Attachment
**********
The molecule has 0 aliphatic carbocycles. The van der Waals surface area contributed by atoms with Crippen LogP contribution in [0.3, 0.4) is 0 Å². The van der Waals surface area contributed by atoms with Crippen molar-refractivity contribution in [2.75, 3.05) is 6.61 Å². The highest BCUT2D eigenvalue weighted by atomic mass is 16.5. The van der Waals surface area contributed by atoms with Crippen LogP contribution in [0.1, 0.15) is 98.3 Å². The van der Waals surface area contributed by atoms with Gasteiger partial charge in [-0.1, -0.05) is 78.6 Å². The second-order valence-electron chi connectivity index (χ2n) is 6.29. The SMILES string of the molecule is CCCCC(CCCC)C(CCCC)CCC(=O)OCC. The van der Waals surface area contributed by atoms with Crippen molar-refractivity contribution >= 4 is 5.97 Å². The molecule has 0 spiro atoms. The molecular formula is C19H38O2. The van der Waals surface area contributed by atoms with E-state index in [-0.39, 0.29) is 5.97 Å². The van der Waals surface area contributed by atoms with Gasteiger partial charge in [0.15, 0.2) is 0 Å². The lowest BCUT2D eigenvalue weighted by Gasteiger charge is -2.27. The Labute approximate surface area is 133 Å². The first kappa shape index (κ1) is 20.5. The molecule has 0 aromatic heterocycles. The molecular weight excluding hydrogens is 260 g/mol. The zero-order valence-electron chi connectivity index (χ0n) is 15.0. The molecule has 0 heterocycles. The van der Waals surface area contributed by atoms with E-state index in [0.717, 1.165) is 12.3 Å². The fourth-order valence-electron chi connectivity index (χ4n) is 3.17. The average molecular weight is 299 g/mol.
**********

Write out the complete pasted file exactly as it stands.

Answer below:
The molecule has 0 aliphatic carbocycles. The van der Waals surface area contributed by atoms with Crippen LogP contribution in [0.3, 0.4) is 0 Å². The van der Waals surface area contributed by atoms with Crippen molar-refractivity contribution in [2.75, 3.05) is 6.61 Å². The highest BCUT2D eigenvalue weighted by atomic mass is 16.5. The van der Waals surface area contributed by atoms with Crippen LogP contribution in [0.1, 0.15) is 98.3 Å². The van der Waals surface area contributed by atoms with Gasteiger partial charge in [-0.1, -0.05) is 78.6 Å². The second-order valence-electron chi connectivity index (χ2n) is 6.29. The SMILES string of the molecule is CCCCC(CCCC)C(CCCC)CCC(=O)OCC. The van der Waals surface area contributed by atoms with Crippen molar-refractivity contribution >= 4 is 5.97 Å². The molecule has 0 spiro atoms. The molecular formula is C19H38O2. The van der Waals surface area contributed by atoms with E-state index in [-0.39, 0.29) is 5.97 Å². The van der Waals surface area contributed by atoms with Gasteiger partial charge in [0.15, 0.2) is 0 Å². The lowest BCUT2D eigenvalue weighted by Gasteiger charge is -2.27. The Labute approximate surface area is 133 Å². The first kappa shape index (κ1) is 20.5. The molecule has 0 aromatic heterocycles. The molecular weight excluding hydrogens is 260 g/mol. The zero-order valence-electron chi connectivity index (χ0n) is 15.0. The molecule has 0 heterocycles. The van der Waals surface area contributed by atoms with E-state index in [0.717, 1.165) is 12.3 Å². The fourth-order valence-electron chi connectivity index (χ4n) is 3.17. The average molecular weight is 299 g/mol.